Reducing the Carbon Footprint of Golf Courses


Researc-2014-05-16--01

(Above)Graduate students collecting gas samples from chambers installed on fairways for analysis of trace amounts of nitrous oxide, methane and carbon dioxide gases.

Scientists at Colorado State University are collaborating with the U.S. Department of Agriculture’s GRACEnet program to evaluate the carbon footprint of golf courses. GRACEnet is an acronym for the Greenhouse Gas Reduction through Agricultural Carbon Enhancement Network that is under the direction of the USDA’s Agricultural Research Service. To determine the impact of turfgrass management on the greenhouse gas budget on golf courses, the project has made progress in several areas.

A survey of 17 golf course facilities is evaluating the fuel, electricity, and natural gas used over the last three years. The preliminary results suggest that clubhouse and golf cart electricity use was the greatest energy consumption associated with the Colorado golf course operations.
 
Katrina Gillette, a doctoral graduate student at Colorado State University, has measured changes in greenhouse gases, such as nitrous oxide, methane and carbon dioxide, from golf course fairways, roughs, native areas and putting greens. Eighty-five vented chambers installed on the various areas of a course allow for collection of gas samples from inside the chambers. Weekly measurements taken throughout the growing season and bimonthly in winter produced nearly 15,000 data points collected over a two-year period. Nitrous oxide emissions were greatest from the fairway collection sites, and of the fertilizers tested, POLYON had the lowest loss compared to BCMU and UMAXX. Nitrous oxide emissions from the putting green and native sites were only about 10 percent of the emissions from fairways.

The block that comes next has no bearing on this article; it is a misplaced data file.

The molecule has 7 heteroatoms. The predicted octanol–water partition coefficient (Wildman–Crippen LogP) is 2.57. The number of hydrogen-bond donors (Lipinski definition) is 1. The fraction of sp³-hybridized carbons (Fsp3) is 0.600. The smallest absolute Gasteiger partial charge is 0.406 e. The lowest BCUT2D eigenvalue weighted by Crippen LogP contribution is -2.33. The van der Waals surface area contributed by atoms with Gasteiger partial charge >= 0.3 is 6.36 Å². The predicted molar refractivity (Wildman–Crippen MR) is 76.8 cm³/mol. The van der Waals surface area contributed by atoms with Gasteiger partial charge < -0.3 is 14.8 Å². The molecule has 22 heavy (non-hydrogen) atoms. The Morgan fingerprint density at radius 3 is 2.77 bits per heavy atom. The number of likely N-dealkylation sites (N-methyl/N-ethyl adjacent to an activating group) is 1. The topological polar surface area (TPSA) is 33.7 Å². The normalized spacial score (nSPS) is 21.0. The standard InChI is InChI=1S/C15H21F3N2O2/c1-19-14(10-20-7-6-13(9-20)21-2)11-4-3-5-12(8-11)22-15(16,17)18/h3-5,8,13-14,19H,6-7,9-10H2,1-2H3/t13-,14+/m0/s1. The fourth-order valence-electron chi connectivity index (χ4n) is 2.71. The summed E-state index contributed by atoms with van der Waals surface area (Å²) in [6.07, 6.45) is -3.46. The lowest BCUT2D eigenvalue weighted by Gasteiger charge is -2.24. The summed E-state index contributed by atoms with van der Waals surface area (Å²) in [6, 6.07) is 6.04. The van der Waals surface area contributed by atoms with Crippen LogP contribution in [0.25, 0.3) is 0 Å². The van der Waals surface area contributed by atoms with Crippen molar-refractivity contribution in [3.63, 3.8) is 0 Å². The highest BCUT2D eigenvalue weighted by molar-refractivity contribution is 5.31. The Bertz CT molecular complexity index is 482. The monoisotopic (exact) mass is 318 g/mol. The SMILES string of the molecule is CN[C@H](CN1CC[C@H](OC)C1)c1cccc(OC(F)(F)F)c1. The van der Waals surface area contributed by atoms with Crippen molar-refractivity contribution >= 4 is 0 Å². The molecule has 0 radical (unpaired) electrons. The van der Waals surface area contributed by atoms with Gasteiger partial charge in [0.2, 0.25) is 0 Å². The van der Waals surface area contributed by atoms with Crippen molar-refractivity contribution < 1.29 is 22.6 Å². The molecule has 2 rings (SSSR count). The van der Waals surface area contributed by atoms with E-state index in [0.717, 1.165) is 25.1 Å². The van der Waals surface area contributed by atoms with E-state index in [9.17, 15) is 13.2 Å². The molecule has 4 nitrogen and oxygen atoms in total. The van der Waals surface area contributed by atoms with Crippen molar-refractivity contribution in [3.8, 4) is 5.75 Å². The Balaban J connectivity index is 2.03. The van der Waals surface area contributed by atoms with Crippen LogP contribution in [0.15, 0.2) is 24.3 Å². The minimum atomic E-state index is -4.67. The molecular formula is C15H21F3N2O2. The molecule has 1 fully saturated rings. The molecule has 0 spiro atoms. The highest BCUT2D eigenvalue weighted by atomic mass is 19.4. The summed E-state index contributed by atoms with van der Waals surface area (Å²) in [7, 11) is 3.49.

Yao Zhang, another Colorado State University graduate student, has applied the DAYCENT model to turfgrass systems using data from previous field experiments for calibration. Simulated clipping yields, evapotranspiration (ET), nitrate leaching, and soil temperature of Kentucky bluegrass turf compared well with the measured values from golf courses (within 16 percent of the observed values). The DAYCENT model tests best management practices for Kentucky bluegrass rough. For semiarid regions such as Colorado, the model predicts a 50 percent reduction in nitrous oxide emissions when irrigation decreases from replacing 100 percent of ET to 60 percent. The model simulation also suggested that gradually reducing nitrogen fertilization as turf stands age from 0 to 50 years would reduce long-term nitrous oxide emissions by 40 percent (Figure 1). The simulation indicates that the efficient use of resources such as water and fertilizer can have a dramatic effect on the emission of greenhouse gases from golf course turfgrass.

 

Research-2014-05-16-02
DAYCENT model estimated greenhouse gas budget for high-quality Kentucky bluegrass roughs using (a) conventional management and (b) best management practices. Carbon dioxide, methane, and nitrous oxide greenhouse gases are converted to g CO2 m-2 for graphical presentation. The gray area represents the amount of carbon that the grass is able to store in the soil as organic matter. In this example, as the turfgrass ages, using lower amounts of a slow release nitrogen fertilizer significantly reduces the carbon footprint of the golf course rough.